Our study had some limitations. As discussed in Hoefeler et al., the duration of follow-up for this study was shorter than planned (6.9–10.9 months) owing to slow recruitment (possibly because the trial was non-interventional) and early withdrawal from the study as a result of patient death (Hechmati et al.2011). The sample sizes for surgery to bone and spinal cord compression were limited and may not have been sufficient to provide a generalizable HRU estimation. Similarly, the applicability of estimations of the duration of inpatient stays may have been limited by the small sample sizes. Other limitations to the study included some data being inaccessible to investigators at all study sites. For example, information about home health visits or nursing home stays was not always relayed back to the main hospital, making it difficult to capture resource use associated with these events. It should also be noted that the incidence of SREs reported here is not representative of the real-world distribution of SRE types, because they are impacted by the index SRE recruitment cells and the inclusion criteria stating patients must have an ECOG performance status of 2 or less and a life expectancy of at least 6 months. Furthermore, pain was not defined as an SRE, although this common complication from poorly treated bone metastases could have led to substantial HRU and lengthy inpatient stays. These limitations would be expected to result in an underestimation of the overall HRU associated with SREs, and therefore the true burden of SREs may be even greater than suggested by these results.
These data indicate that preventing SREs in patients with bone metastases secondary to breast cancer would substantially reduce HRU. Bisphosphonates, such as zoledronic acid, have been widely used to reduce the occurrence of SREs. Denosumab, a monoclonal antibody to RANKL, has recently been approved for the prevention of SREs in patients with bone metastases from solid tumors (European Medicines Agency2012), and has been shown to be superior to zoledronic acid at reducing the incidence of SREs (Fizazi et al.2011; Henry et al.2011; Stopeck et al.2010).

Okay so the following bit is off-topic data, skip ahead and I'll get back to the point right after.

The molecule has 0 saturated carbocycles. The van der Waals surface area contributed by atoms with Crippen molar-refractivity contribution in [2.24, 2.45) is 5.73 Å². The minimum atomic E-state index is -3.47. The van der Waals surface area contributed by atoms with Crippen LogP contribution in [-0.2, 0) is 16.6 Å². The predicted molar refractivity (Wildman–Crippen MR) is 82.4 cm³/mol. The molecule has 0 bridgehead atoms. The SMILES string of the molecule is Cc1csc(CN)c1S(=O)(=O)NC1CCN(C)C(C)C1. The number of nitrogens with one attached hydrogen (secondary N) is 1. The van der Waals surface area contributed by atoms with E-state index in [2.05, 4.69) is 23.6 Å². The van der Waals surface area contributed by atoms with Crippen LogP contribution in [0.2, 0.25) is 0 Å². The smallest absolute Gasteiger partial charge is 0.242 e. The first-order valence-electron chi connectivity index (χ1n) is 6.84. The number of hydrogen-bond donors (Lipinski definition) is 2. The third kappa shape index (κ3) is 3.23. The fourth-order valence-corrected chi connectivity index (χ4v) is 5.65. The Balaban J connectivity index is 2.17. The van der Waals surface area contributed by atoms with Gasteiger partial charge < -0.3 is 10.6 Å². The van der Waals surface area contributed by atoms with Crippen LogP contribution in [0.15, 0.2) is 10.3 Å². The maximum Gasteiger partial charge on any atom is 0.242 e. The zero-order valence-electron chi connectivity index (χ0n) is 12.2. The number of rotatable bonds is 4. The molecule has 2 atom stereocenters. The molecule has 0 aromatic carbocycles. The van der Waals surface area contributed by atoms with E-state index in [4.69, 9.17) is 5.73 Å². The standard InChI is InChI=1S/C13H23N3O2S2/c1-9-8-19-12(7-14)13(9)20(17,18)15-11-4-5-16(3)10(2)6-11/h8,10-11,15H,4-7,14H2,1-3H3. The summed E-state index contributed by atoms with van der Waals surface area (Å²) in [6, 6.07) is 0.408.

In conclusion, all types of SRE arising from bone metastases in patients with breast cancer are associated with considerable HRU. Therefore, treatments that delay or prevent SREs may reduce the burden imposed on healthcare systems across Europe.
This study was carried out in accordance with the current laws of the countries in which it was performed. Written informed consent was obtained from each patient or their legally acceptable representative. A copy of the protocol, proposed informed consent form, other written patient information, and any proposed advertising material were submitted to the independent ethics committee/institutional review board for written approval where necessary.
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The authors thank Dr Kim Allcott (PhD) from Oxford PharmaGenesis™ Ltd (UK) who provided medical writing support. Funding for this support was provided by Amgen (Europe) GmbH. This study was funded by Amgen Inc.
D. Lüftner has received honoraria for presentations and has acted as a member of advisory boards for Amgen.
V. Lorusso has no conflicts of interest to declare.
I. Duran has no conflicts of interest to declare.
G. Hechmati is an employee of Amgen and holds stock.
C. Garzon-Rodriguez acted as a consultant for Amgen.
J. Ashcroft has acted as a consultant for Amgen and has received honoraria for presentations
A. Bahl has acted as a member of advisory boards for Amgen and has received honoraria for presentations.
P. Ghelani is a consultant to Amgen.
R. Wei is an employee of Amgen and holds stock.
E. Thomas is an employee of Amgen and holds stock.
H. Hoefeler has acted as a member of advisory boards for Amgen.
GH and RW were involved in the conception and design of the study. DL, VL, ID, GH, CGR, JA, AB and HH were involved in patient data collection and acquisition of data. All authors were involved in analysis and interpretation of data and drafting the manuscript. All authors read and approved the final manuscript.
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Lüftner, D., Lorusso, V., Duran, I. et al. Health resource utilization associated with skeletal-related events in patients with advanced breast cancer: results from a prospective, multinational observational study. SpringerPlus 3, 328 (2014). https://doi.org/10.1186/2193-1801-3-328
- Bone metastases
- Breast cancer
- Health resource utilization
- Skeletal-related events